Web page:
of social realism and with subjects that glorified socialism. She was
trained to recreate exactly what she saw in front of her, with little
room for interpretation, and was told that the artist was secondary to
the state. Still, bits of Li’s own voice crept into some of her
paintings, bringing them under fire from Communist party secretaries who
were sent to the colleges to ensure political correctness. She recalls
one painting in particular that she considered “correct” by
party standards; it portrayed a group of recently graduated students heading
to work. She set it along the banks of the Yangtze River and even emphasized
the Nanking-Yangtze bridge construction project in the background as a
symbol of the new nation and a testament to China’s reconstruction.
However, in the foreground, a woman in a yellow dress raised authorities’
eyebrows. “They thought she looked too bourgeois,” she says.
“They didn’t know why she would wear a dress to go to work.”
She was forced to discard the painting when authorities refused to show
it in museums. She created an entirely new portrait of a female electrician
in a winter coat atop a mountain, which assuaged her superiors.
After nine years at Anhui Teachers University as both a student and a
teacher, Li felt dissatisfied with her work. “I knew I wanted to
paint something,” she says, “I just didn’t know what.”
In China she had no exposure to original Western paintings, which museums
wouldn’t collect because it was considered too counter-revolutionary.
But in 1981, part of the West came directly to her when she met her husband,
Chinese historian Michael Gasster, who came to the country for a conference.
He happened upon Li painting at Yellow Mountain, a spot she favored because
“I think it’s the most beautiful mountain in the world.”
They struck up a friendship that deepened as they wrote to each other
after his return to the States. A year later he came back to China, they
became engaged, and they married after a year-long wait to get marriage
permission from the government. When he flew back home to teach, she followed
a few months later.
She left all of her paintings behind in China. “For practical reasons,
I only wanted to carry what I could use for making art,” she says,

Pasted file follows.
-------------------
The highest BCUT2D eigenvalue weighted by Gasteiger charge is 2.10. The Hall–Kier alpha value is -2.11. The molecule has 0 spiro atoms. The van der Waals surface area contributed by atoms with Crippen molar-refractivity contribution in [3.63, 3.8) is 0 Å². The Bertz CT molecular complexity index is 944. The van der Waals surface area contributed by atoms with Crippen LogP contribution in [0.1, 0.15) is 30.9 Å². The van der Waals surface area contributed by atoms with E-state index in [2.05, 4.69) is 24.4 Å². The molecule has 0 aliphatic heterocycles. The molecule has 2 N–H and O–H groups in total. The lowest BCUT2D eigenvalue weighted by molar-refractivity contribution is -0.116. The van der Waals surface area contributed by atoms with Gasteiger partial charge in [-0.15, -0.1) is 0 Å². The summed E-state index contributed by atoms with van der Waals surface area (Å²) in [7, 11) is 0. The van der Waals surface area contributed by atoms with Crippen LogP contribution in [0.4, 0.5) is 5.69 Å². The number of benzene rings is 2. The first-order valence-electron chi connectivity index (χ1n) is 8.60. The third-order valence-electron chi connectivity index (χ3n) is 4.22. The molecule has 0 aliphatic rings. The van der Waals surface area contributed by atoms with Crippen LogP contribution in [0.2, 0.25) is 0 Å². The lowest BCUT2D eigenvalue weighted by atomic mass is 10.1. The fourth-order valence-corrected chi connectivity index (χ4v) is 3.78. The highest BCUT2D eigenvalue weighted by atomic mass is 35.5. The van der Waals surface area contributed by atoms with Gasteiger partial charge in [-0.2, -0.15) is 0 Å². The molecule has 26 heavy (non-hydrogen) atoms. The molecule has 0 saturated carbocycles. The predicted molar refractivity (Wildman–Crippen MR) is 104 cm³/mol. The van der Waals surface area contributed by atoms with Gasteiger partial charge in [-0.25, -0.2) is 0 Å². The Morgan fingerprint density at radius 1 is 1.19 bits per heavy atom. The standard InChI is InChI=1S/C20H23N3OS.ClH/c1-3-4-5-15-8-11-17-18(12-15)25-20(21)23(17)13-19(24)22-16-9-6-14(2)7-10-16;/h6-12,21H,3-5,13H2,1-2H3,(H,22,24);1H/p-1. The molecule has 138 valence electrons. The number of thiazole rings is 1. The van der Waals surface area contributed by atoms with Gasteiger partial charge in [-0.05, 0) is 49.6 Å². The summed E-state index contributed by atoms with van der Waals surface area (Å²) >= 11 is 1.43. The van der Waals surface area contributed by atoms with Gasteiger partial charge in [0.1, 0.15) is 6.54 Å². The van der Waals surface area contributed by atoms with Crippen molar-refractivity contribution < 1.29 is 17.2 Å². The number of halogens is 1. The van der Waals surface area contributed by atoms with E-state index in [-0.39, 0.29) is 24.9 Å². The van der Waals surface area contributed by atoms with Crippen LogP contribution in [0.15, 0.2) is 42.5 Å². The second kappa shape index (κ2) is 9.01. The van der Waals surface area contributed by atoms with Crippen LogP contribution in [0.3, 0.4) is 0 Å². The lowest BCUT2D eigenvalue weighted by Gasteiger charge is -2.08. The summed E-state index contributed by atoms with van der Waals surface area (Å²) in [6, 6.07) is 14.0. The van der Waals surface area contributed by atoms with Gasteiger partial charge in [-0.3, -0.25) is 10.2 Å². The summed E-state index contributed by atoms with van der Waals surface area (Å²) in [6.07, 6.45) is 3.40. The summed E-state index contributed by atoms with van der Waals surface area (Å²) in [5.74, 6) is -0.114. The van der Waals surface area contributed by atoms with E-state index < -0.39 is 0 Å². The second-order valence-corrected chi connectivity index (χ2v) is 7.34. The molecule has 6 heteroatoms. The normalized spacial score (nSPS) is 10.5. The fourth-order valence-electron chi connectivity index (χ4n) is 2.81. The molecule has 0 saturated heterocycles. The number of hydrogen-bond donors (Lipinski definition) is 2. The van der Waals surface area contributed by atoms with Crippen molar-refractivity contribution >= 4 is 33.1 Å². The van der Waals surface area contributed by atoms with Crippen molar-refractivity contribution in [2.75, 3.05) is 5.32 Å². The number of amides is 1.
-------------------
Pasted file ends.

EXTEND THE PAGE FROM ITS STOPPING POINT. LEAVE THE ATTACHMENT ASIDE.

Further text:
“but I also knew I could do better work.”
When Li landed at New Jersey’s Newark Airport, the abundant light
emanating from the New York City skyline overwhelmed her. She was even
more awestruck as she and her husband drove straight into Manhattan. “I’d
never seen so much light in my life,” she says. “In China
everything went dark at eight o’clock!” The day after her
arrival, she viewed original Western art for the first time at the Museum
of Modern Art.
She knew no English, so once she was settled in her new home she enrolled
in an ESL class at Manhattan Community College and New York University.
She later entered Parsons’ MFA program to further her education
and relearn her craft. “I had a sensational feeling,” she
says. “It was liberating. I painted with huge brushes and thick
paint, with so much force and action.” She was greatly inspired
by a retrospective of William de Kooning, one of America’s greatest
abstract expressionist painters. “I thought, ‘This is how
I want to paint."
Li received her MFA from Parsons in 1987, and 10 years later she joined
Haverford as a visiting assistant professor; she was promoted to associate
professor in 2003. Her paintings have been displayed in galleries throughout
the mid-Atlantic (including Cantor Fitzgerald Gallery) and in Ireland,
Taiwan, Italy, France, and her native China. Last year she received a
Lindback Minority Junior Career Enhancement Award, and is using the funds
to continue her research on comparative religious art. “I want to
compare the portrayals of religious spirit and stories in Buddhist and
Western art,” she says. She has already explored the sites of 484
Buddhist art caves in northwest China, in the midst of the desert along
the old Silk Road. The cave paintings are in Dunhuang, once a major stop
on the Silk Road, and span a period of more than 1,300 years, beginning
in the fourth century.
This project will be the focus of her 2003-2004 academic leave, and it
will not conflict with her apinting schedule. "In fact," she
says, "its purpose id for me to expressin paintings that I am doing
my interpretation and commentary on the religious art I studied in China,
Russia, France, and Italy." And the joy of painting and studyin subjects
of her choice and hers alone is what Ying Li treasures.